- Open Access
The secreted protein S100A7 (psoriasin) is induced by telomere dysfunction in human keratinocytes independently of a DNA damage response and cell cycle regulators
Longevity & Healthspanvolume 3, Article number: 8 (2014)
Replicative senescence is preceded by loss of repeat sequences of DNA from the telomeres that eventually leads to telomere dysfunction, the accumulation of irreparable DNA double strand breaks and a DNA damage response (DDR). However, we have previously reported that whilst telomere dysfunction in human keratinocytes is associated with a permanent cell cycle arrest, the DDR was very weak and transcriptional profiling also revealed several molecules normally associated with keratinocytes terminal differentiation, including S100A7 (psoriasin).
We show here that S100A7 and the closely related S100A15 (koebnerisin) are not induced by repairable or irreparable DSBs, ruling out the hypotheses that these genes are induced either by the low DDR observed or by non-specific cell cycle arrest. We next tested whether S100A7 was induced by the cell cycle effectors ARF (p14ARF), CDKN2A (p16INK4A) and TP53 (p53) and found that, although all induced a similar level of acute and permanent cell cycle arrest to telomere dysfunction, none induced S100A7 (except p53 over-expression at high levels), showing that cell cycle arrest is not sufficient for its induction. The closely related transcript S100A15 was also upregulated by telomere dysfunction, to a similar extent by p16INK4A and p53 and to a lesser extent by p14ARF.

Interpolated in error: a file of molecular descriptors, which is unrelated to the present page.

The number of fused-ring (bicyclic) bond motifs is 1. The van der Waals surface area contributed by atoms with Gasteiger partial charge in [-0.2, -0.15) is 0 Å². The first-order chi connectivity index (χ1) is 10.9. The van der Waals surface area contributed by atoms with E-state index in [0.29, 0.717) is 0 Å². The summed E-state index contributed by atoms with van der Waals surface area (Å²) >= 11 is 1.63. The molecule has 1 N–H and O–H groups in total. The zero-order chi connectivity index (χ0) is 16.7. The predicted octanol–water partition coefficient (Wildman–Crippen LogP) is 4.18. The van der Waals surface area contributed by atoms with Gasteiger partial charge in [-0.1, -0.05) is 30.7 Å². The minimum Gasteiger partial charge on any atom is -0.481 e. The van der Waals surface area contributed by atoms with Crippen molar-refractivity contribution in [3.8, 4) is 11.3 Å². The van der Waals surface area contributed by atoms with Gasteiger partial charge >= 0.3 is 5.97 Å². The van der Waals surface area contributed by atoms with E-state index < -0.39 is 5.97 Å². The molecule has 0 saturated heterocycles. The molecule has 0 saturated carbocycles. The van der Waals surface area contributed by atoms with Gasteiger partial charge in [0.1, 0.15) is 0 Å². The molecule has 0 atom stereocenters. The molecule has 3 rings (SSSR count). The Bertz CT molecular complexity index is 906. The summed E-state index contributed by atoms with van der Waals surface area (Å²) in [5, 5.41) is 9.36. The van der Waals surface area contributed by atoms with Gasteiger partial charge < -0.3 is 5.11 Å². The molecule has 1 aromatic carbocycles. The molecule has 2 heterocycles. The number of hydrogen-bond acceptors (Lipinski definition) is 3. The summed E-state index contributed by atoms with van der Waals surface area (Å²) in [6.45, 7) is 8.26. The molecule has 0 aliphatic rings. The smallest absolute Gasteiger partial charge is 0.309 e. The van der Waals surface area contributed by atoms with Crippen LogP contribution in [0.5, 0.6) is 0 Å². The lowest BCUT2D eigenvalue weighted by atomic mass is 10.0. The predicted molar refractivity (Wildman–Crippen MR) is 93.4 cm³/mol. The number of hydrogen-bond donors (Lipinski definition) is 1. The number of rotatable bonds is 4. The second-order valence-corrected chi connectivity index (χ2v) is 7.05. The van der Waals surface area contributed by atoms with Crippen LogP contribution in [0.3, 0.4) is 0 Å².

Our results show that mere cell cycle arrest, the upregulation of senescence-associated cell cycle effectors and DNA damage are not sufficient for the induction of the S100 transcripts; they further suggest that whilst the induction of S100A15 expression is linked to both telomere-dependent and -independent senescence, S100A7 expression is specifically associated with telomere-dependent senescence in normal keratinocytes. As both S100A7 and S100A15 are secreted proteins, they may find utility in the early detection of human keratinocyte telomere dysfunction and senescence.